Cold Season Wild Greens and Pecan Feta Wild Greens Pesto
Written and Photographed by Juliet Blankespoor
Creasy greens (Barbarea verna, Brassicaceae), also known as wintercress, is a common weed in the Southeast and the pacific Northwest. Its close relative, Barbarea vulgaris, has a more widespread distribution, occurring throughout most of temperate North America. Here in the southern Appalachians, they grow side by side and I seriously doubt that many people pay attention to which species they are picking for food. They are both edible, and to my palette, taste identical.
The number of lobes present in their basal leaves easily differentiates both species, with B. verna possessing 4-10 pairs of lateral lobes and B. vulgaris possessing 1-4 lobes. Both species of wintercress are Eurasian natives, and can be found in fields, roadsides, and gardens. The leaves, flowers, and flower shoots are edible. It has a lively pungency when eaten raw as a zesty addition to a mixed baby green salad; when sautéed or steamed the greens mellow in flavor. Winter cress grows more spicy and bitter as the season progresses; it can be added to milder cooked greens when its flavor begins to intensify.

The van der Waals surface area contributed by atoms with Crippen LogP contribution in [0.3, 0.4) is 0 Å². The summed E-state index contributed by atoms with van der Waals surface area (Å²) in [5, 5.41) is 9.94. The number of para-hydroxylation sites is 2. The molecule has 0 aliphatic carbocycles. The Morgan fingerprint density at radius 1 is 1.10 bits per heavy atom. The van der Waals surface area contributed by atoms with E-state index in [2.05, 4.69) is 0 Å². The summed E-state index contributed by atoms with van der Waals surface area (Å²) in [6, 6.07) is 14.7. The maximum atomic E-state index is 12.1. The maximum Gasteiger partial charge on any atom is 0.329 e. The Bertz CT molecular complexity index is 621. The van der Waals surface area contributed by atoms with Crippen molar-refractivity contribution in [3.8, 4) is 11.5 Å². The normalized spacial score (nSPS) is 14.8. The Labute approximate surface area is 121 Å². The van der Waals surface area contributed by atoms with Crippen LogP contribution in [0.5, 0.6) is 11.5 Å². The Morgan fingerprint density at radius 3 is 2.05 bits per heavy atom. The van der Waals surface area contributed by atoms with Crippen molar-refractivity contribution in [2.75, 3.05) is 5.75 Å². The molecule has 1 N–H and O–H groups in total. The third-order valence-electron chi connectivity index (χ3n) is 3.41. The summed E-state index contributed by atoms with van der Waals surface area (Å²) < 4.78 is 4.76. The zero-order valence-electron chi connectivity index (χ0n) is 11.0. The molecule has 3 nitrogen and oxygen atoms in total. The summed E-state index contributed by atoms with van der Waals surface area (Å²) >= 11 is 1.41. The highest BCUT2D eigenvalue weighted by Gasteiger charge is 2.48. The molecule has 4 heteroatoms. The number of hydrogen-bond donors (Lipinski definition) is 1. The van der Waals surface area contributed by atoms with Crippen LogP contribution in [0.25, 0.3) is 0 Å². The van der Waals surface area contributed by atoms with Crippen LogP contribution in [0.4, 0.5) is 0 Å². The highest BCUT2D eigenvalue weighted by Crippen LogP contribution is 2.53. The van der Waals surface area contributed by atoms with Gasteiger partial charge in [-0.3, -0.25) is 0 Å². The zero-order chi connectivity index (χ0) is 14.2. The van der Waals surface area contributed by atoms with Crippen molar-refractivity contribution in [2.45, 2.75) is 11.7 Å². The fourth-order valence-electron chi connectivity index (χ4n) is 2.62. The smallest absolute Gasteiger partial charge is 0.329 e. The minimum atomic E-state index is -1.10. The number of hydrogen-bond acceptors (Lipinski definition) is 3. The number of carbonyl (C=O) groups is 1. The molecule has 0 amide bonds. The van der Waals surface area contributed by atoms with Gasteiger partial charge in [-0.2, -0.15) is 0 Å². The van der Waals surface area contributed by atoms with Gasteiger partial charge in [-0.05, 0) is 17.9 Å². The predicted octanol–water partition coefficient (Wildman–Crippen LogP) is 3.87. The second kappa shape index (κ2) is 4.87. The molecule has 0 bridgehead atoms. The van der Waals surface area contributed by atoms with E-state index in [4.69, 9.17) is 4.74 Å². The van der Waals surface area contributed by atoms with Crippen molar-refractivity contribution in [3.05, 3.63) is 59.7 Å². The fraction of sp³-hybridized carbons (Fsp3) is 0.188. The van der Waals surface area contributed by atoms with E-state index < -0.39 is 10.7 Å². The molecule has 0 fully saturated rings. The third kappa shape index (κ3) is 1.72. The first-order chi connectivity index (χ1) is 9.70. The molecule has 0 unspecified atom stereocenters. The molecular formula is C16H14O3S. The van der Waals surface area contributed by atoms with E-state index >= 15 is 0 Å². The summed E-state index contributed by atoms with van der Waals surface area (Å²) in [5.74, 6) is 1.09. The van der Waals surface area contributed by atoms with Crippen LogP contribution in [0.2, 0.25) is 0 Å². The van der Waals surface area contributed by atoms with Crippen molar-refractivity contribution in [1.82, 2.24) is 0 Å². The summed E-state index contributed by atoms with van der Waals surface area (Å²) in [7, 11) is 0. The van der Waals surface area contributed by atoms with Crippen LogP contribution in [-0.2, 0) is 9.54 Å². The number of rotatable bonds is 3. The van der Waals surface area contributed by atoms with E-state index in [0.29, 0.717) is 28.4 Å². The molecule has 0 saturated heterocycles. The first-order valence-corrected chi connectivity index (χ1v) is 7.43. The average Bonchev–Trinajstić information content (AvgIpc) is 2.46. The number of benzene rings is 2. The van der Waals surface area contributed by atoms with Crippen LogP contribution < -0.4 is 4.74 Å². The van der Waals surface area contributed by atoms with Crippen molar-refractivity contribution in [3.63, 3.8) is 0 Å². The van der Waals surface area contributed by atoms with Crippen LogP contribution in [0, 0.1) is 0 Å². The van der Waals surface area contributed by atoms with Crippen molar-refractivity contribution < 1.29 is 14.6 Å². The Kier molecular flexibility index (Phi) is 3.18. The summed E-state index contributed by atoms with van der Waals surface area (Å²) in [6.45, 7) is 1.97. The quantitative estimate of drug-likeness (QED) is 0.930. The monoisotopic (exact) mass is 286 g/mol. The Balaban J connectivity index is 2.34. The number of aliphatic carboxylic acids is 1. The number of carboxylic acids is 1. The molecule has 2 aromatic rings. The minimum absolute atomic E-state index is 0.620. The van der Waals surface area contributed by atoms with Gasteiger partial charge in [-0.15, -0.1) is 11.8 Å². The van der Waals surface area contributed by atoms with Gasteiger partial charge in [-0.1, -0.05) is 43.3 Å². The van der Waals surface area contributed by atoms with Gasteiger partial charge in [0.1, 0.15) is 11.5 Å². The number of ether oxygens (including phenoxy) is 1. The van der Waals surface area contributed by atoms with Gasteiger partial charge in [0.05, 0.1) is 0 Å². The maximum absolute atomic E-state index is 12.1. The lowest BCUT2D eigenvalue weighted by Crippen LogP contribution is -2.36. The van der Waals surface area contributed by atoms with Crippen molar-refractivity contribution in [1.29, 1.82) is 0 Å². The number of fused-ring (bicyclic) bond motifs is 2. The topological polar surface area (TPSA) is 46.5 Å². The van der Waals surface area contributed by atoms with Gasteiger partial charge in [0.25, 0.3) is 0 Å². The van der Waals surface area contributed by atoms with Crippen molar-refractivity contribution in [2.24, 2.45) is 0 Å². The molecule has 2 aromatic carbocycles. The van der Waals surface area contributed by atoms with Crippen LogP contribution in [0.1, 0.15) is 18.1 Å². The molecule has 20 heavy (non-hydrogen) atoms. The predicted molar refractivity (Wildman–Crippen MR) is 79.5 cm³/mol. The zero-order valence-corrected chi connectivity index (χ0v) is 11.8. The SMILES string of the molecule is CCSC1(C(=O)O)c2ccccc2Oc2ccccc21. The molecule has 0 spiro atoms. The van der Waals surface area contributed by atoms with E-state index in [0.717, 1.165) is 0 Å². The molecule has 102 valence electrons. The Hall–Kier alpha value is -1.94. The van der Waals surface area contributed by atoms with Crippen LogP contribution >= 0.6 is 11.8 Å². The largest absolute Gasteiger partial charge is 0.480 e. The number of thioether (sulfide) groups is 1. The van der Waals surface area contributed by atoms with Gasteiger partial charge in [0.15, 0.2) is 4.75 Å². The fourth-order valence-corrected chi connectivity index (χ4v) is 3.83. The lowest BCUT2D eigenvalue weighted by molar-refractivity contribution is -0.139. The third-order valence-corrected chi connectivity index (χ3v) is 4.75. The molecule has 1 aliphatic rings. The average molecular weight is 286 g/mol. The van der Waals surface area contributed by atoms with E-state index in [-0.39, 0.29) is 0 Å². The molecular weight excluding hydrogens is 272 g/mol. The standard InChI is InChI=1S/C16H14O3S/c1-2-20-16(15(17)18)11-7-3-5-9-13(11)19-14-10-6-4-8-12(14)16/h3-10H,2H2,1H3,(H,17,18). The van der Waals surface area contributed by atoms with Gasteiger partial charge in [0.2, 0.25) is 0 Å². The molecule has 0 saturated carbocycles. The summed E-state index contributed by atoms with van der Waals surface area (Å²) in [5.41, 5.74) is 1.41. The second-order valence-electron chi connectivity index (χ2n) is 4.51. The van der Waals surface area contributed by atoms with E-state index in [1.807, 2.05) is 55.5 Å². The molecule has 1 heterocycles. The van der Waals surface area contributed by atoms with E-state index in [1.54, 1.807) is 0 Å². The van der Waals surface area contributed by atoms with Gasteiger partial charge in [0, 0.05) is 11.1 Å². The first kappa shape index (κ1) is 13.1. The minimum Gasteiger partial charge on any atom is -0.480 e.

During the winter we find this plant in its basal rosette stage (all the leaves emerging from a central point on the ground with no erect stem). The leaves are smooth with rounded lobes, and have an obvious mustard-like aroma when the leaves are crushed. In the winter, depending on where you live, the older leaves can be quite fibrous and intense in flavor. Pick the tender new leaves all winter if you live in a southern climate, and if you live in colder country wait until very early spring to pick the succulent fresh greens. When the ground begins to warm, the plant sends up a flowering shoot that can be used like a mini broccoli or broccoli-raab while still young and tender. After the flowering stem begins to toughen, I simply use the bright yellow flowers to garnish salads and other dishes.